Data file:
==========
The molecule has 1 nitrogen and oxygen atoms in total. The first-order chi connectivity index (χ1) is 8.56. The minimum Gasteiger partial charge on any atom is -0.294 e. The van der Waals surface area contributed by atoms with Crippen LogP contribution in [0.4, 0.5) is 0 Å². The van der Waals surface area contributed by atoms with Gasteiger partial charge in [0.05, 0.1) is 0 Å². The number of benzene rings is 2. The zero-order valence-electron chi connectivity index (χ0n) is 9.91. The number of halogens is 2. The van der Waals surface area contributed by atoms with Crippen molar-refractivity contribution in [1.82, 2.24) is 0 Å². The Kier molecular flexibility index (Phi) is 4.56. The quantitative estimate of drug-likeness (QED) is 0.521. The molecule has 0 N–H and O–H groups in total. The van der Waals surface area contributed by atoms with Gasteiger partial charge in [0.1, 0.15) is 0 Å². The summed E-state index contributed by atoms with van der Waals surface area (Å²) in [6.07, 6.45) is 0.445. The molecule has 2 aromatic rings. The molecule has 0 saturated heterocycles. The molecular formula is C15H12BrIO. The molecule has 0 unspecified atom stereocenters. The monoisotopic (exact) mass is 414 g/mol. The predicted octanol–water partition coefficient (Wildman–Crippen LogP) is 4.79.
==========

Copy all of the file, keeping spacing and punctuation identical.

The molecule has 1 nitrogen and oxygen atoms in total. The first-order chi connectivity index (χ1) is 8.56. The minimum Gasteiger partial charge on any atom is -0.294 e. The van der Waals surface area contributed by atoms with Crippen LogP contribution in [0.4, 0.5) is 0 Å². The van der Waals surface area contributed by atoms with Gasteiger partial charge in [0.05, 0.1) is 0 Å². The number of benzene rings is 2. The zero-order valence-electron chi connectivity index (χ0n) is 9.91. The number of halogens is 2. The van der Waals surface area contributed by atoms with Crippen molar-refractivity contribution in [1.82, 2.24) is 0 Å². The Kier molecular flexibility index (Phi) is 4.56. The quantitative estimate of drug-likeness (QED) is 0.521. The molecule has 0 N–H and O–H groups in total. The van der Waals surface area contributed by atoms with Gasteiger partial charge in [0.1, 0.15) is 0 Å². The summed E-state index contributed by atoms with van der Waals surface area (Å²) in [6.07, 6.45) is 0.445. The molecule has 2 aromatic rings. The molecule has 0 saturated heterocycles. The molecular formula is C15H12BrIO. The molecule has 0 unspecified atom stereocenters. The monoisotopic (exact) mass is 414 g/mol. The predicted octanol–water partition coefficient (Wildman–Crippen LogP) is 4.79.